Basically these are a free simple things we can all do to help the environment around us. The Earth is our home and we are killing it one day at a time. We need to work on keeping it alive. Wendell Berry said, “ The Earth is one thing we all have in common.” Treat it like you would a home because it’s all of ours.

Midterms filled with historic elections, voter turnout

by Kaya Garza

Image via The Daily Herald

These midterm elections have been deemed “the most significant elections of our lifetimes,” and based on Tuesday’s events and Wednesday’s results, that title seems to be very fitting. The Democrats are projected to flip the House and the Republicans projected to keep a hold of the Senate.

First, what exactly are midterms?
Midterms are general elections that occur every four years during November, nearing the midpoint of the President‘s term. Senator, House of Representatives, and Governor positions are contested. Usually at this midpoint, the party opposite of the President‘s flips at least the House or the Senate.

This year, the House claimed a Democratic majority, and Republicans kept their Senate majority.

In Utah, Ben McAdams (D) challenged incumbent Mia Love for Utah’s 4th Congressional District. In the other three districts, Republicans won by a great amount. The Love vs McAdams race has not yet been confirmed by Utah District 4.
Mitt Romney is replacing Orrin Hatch’s seat in the Senate, winning by a strong 62.4% race against Democratic Jenny Wilson, with 31.6% of the votes.
District 1 results: Rob Bishop (R )
District 2: Chris Stewart (R )
District 3: John Curtis (R )
District 4: Unconfirmed but projected to be Ben McAdams (D) at a 51% lead.

Prop 2, concerning medical marijuana, was passed as was Prop 3 for Medicaid expansion and Prop 4 for a redistricting commission.

Constitutional Amendment A, which is military property tax exemption, was passed along with Constitutional Amendment C, Changes related to special legislative sessions.

And lastly, Nonbinding Opinion Question 1, the gas tax increase for education and roads was not passed with 66.1% against.

Utah is among the handful of states who legalized medical marijuana, and has seen an increase in Democratic voters.

Here is a list of all of the elected candidates who made history:
•Sharice Davids (D), first openly lesbian Native American congresswoman
•Ilhan Omar, first Muslim congresswoman
•Ayanna Pressley (D), first black Congresswoman from Massachusetts
•Veronica Escobar (D), first Latinx congresswoman from Texas
•Sylvia Garcia (D), Latinx congresswoman from Texas
•Rashida Tlaib (D), Muslim congresswoman
•Jared Polis (D), first openly gay man elected Governor
•Deb Haaland (D), Native American congresswoman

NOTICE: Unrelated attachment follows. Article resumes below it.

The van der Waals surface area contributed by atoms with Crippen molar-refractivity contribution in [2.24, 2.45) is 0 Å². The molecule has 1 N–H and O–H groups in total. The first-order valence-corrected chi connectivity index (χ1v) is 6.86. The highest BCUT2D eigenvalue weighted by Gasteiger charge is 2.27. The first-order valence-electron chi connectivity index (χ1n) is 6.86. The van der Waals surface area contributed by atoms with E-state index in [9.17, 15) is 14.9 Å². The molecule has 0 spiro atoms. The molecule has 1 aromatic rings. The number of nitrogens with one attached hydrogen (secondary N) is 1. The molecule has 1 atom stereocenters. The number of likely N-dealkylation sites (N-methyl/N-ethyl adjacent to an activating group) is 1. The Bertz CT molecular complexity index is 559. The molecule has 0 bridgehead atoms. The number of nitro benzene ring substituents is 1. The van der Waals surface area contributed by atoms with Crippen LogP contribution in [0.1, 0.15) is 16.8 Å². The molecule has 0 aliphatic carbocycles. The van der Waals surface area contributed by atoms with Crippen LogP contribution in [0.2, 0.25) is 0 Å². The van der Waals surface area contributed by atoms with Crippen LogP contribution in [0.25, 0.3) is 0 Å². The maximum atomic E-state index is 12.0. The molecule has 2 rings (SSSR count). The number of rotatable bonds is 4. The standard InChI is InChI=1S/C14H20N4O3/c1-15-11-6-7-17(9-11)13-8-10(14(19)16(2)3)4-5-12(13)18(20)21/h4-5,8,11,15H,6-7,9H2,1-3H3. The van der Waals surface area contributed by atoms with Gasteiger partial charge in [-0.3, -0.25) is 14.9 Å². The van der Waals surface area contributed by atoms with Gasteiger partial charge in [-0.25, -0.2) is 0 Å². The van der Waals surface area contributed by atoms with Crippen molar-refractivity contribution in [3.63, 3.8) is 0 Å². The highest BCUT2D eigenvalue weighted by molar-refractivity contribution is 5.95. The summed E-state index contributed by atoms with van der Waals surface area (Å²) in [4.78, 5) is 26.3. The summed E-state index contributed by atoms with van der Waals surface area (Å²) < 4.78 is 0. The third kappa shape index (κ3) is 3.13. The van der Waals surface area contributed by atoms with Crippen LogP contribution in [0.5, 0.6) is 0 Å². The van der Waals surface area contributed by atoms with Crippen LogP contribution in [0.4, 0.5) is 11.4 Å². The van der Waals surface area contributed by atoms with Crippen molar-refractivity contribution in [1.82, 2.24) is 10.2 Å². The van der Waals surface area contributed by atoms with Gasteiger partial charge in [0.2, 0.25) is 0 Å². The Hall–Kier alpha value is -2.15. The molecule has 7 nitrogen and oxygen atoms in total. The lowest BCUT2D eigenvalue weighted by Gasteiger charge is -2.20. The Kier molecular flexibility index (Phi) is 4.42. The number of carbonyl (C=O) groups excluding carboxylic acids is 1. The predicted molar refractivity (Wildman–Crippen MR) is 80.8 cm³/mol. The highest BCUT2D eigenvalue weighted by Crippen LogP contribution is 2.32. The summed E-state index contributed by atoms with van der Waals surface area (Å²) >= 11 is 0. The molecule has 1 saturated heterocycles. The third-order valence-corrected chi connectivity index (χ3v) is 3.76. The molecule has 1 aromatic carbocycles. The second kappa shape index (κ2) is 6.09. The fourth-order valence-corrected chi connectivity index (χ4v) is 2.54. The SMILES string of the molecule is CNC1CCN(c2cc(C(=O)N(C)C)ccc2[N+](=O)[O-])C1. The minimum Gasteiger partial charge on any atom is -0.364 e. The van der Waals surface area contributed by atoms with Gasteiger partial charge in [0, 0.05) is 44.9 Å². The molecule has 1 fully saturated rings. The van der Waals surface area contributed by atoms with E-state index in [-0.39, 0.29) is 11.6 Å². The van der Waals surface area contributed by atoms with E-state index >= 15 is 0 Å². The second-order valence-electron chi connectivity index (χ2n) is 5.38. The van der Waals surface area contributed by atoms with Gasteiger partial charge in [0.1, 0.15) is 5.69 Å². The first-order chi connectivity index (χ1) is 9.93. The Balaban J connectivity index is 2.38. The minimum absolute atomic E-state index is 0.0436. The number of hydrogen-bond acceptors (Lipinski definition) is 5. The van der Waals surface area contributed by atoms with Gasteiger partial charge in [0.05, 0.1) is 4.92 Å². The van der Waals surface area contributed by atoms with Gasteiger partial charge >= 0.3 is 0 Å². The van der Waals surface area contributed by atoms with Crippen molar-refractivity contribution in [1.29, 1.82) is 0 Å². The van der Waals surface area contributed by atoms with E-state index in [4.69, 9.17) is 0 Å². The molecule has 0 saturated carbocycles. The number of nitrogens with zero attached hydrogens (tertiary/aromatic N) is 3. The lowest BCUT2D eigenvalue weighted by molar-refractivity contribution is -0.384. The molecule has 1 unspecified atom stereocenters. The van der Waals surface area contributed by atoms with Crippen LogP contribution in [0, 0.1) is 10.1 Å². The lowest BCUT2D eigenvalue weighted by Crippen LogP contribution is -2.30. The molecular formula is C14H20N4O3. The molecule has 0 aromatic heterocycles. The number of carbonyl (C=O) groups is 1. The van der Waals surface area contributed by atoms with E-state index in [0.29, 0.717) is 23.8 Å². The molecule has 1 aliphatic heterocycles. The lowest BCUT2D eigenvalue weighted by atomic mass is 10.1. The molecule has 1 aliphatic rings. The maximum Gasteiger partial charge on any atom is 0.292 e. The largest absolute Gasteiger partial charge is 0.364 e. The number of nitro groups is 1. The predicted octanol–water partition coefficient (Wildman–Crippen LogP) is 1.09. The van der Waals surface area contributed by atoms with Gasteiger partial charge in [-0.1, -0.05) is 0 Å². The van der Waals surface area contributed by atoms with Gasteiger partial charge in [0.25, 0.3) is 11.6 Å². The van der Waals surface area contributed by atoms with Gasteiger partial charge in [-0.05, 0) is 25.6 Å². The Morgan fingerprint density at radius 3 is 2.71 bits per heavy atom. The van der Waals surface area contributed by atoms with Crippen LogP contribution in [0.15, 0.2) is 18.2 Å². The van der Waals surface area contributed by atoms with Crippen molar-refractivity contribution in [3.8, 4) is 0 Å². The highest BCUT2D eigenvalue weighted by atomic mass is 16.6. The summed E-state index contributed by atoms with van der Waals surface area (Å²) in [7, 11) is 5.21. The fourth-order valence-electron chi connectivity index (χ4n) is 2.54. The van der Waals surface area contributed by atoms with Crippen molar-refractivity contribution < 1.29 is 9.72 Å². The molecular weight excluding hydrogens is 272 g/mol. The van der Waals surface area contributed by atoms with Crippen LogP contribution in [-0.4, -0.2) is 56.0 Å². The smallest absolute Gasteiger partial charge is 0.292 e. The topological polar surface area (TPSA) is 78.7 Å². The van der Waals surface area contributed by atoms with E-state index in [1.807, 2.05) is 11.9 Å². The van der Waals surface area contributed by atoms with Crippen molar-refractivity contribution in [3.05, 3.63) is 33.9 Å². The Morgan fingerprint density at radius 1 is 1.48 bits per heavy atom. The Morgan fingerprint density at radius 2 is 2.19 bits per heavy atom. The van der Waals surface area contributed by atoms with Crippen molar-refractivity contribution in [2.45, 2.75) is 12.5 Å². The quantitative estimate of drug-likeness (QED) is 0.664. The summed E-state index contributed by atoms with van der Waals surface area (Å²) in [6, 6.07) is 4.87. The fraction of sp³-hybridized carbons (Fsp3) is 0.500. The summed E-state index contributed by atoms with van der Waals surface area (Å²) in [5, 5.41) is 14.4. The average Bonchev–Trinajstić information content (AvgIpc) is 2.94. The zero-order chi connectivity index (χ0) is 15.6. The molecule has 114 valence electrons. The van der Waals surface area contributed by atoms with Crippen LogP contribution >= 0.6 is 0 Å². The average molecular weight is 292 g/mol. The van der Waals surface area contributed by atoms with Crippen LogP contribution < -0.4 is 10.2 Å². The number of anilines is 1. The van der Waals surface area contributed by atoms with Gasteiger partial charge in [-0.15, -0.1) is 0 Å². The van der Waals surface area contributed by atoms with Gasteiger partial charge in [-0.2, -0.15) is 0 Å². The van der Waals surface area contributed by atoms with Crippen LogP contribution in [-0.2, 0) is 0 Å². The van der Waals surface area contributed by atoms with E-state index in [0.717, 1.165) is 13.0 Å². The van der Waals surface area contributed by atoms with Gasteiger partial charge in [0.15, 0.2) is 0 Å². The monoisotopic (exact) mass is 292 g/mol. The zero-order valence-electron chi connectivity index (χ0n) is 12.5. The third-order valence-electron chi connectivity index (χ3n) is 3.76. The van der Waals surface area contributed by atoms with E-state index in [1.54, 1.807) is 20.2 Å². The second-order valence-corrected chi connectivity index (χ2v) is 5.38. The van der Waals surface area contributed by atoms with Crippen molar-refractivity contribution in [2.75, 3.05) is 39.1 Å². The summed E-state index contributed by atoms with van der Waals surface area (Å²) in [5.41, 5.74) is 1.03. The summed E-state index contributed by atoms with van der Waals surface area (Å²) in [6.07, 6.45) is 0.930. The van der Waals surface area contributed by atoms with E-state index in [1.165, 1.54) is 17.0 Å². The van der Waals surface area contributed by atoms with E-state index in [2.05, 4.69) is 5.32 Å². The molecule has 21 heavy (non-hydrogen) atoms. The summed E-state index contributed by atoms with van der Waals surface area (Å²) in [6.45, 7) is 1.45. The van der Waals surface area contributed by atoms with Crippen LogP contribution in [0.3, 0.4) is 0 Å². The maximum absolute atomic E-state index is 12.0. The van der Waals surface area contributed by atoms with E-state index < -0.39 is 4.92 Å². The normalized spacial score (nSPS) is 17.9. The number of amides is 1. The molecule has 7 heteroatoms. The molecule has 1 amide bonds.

•Alexandria Ocasio-Cortez (D), youngest congresswoman ever elected
•Joe Neguse (D), first black congressman from Colorado
•Michelle Lujan Grisham (D), first Latinx woman elected Governor
•Chris Pappas (D), first openly gay congress member from New Hampshire
•Letitia “Tish” James (D), first black woman Attorney General from New York
•Jahana Hayes (D), first black congresswoman from Conneticut
•Keith Ellison (D), first Muslim statewide elected official in the U.S.
•Kalan Haywood (D), youngest state legislator
•Angie Craig (D), first lesbian mother in Congress
•Marsha Blackburn ( R), first woman senator from Tennessee

This has been the biggest historically altering midterms ever, and will certainly change the course of midterms and Presidential elections for years to come.

“It was definitely a Democratic win,” said Rockwell sophomore Jaron Winn. “I’m really glad they flipped the House.”

Kavanaugh takes Supreme Court

by Kaya Garza 

Image via Consequence of Sound

Earlier this year on July 9th, President Donald Trump elected Judge Brett Kavanaugh as the new Supreme Court nominee after Justice Anthony M. Kennedy announced his retirement.

This created quite a tempestuous political frenzy, as opposing parties raised their concerns over the possible rescinding of landmark case Roe v. Wade. Kavanaugh‘s nomination subsequently made America strongly polarized, brewing a harsh storm of altercations concerning the upcoming midterm elections this November.

But allegations of sexual assault against the longtime judge have made Kavanaugh not just a nominee, but America’s newest pinnacle of notoriety and scandal.

The first allegation was attested by Dr. Christine Blasey Ford, a Californian psychology professor, through a letter sent to democratic Senator Dianne Feinstein. She claimed that Honor Brett Kavanaugh sexually and physically assaulted her when they were in high school at a party. She requested that Senator Feinstein keep it a private letter. After a series of confirmation hearings and arguments between Republicans and Democrats, Sen. Feinstein released Dr. Ford‘s letter. The New York Times picked it up rather quickly, and soon the world began to hear about it.

Kavanaugh denied these allegations. Allegations detailed by Dr. Ford very explicitly; events that she said made her fear for her life. She precisely recalled that he pinned her down on a bed, tried to remove her clothing, and covered her mouth so no one could hear her scream.

Kavanaugh “categorically and unequivocally“ denied such events ever took place.

These weren’t the only allegations: Deborah Ramirez, a women who claimed they went to school together, said that Kavanaugh exposed himself to her despite her disdain. Another woman claiming to have known him in the 80s declared him to be unfit for the Supreme Court Justice position, detailing events of gang rape and violence. Neither of these allegations or any others have been investigated.